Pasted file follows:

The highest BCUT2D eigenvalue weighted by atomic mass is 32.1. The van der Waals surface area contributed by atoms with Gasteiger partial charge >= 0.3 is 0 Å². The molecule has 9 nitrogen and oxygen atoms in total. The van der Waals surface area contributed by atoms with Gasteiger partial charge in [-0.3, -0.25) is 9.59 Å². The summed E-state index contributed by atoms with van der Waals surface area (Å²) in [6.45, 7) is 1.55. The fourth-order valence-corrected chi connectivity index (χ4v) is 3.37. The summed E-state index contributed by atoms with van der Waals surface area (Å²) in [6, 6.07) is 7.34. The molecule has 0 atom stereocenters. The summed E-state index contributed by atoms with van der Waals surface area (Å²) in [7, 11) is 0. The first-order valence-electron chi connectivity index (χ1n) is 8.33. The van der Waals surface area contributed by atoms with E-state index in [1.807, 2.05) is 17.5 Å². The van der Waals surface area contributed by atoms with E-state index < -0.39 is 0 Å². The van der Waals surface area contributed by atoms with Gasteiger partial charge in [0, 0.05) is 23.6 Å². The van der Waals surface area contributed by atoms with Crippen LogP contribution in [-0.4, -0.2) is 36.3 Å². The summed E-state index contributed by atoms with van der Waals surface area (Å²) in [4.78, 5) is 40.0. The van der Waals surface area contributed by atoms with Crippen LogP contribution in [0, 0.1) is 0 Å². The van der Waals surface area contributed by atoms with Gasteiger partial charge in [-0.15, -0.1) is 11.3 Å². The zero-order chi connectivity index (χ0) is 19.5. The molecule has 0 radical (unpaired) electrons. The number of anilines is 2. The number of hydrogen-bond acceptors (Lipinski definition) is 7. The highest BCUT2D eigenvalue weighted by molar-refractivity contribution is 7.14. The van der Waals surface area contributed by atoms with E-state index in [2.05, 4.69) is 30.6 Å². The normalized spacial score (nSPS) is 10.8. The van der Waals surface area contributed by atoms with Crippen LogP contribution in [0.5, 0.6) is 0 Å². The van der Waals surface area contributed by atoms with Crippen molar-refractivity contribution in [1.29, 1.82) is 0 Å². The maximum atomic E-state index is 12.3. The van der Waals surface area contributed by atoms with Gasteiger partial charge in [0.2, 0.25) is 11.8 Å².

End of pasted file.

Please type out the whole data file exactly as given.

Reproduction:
The highest BCUT2D eigenvalue weighted by atomic mass is 32.1. The van der Waals surface area contributed by atoms with Gasteiger partial charge >= 0.3 is 0 Å². The molecule has 9 nitrogen and oxygen atoms in total. The van der Waals surface area contributed by atoms with Gasteiger partial charge in [-0.3, -0.25) is 9.59 Å². The summed E-state index contributed by atoms with van der Waals surface area (Å²) in [6.45, 7) is 1.55. The fourth-order valence-corrected chi connectivity index (χ4v) is 3.37. The summed E-state index contributed by atoms with van der Waals surface area (Å²) in [6, 6.07) is 7.34. The molecule has 0 atom stereocenters. The summed E-state index contributed by atoms with van der Waals surface area (Å²) in [7, 11) is 0. The first-order valence-electron chi connectivity index (χ1n) is 8.33. The van der Waals surface area contributed by atoms with E-state index in [1.807, 2.05) is 17.5 Å². The van der Waals surface area contributed by atoms with E-state index < -0.39 is 0 Å². The van der Waals surface area contributed by atoms with Gasteiger partial charge in [0, 0.05) is 23.6 Å². The van der Waals surface area contributed by atoms with Crippen LogP contribution in [-0.4, -0.2) is 36.3 Å². The summed E-state index contributed by atoms with van der Waals surface area (Å²) in [4.78, 5) is 40.0. The van der Waals surface area contributed by atoms with Crippen LogP contribution in [0, 0.1) is 0 Å². The van der Waals surface area contributed by atoms with Gasteiger partial charge in [-0.15, -0.1) is 11.3 Å². The zero-order chi connectivity index (χ0) is 19.5. The molecule has 0 radical (unpaired) electrons. The number of anilines is 2. The number of hydrogen-bond acceptors (Lipinski definition) is 7. The highest BCUT2D eigenvalue weighted by molar-refractivity contribution is 7.14. The van der Waals surface area contributed by atoms with E-state index in [2.05, 4.69) is 30.6 Å². The normalized spacial score (nSPS) is 10.8. The van der Waals surface area contributed by atoms with Crippen LogP contribution in [0.5, 0.6) is 0 Å². The van der Waals surface area contributed by atoms with Crippen molar-refractivity contribution in [1.29, 1.82) is 0 Å². The maximum atomic E-state index is 12.3. The van der Waals surface area contributed by atoms with Gasteiger partial charge in [0.2, 0.25) is 11.8 Å².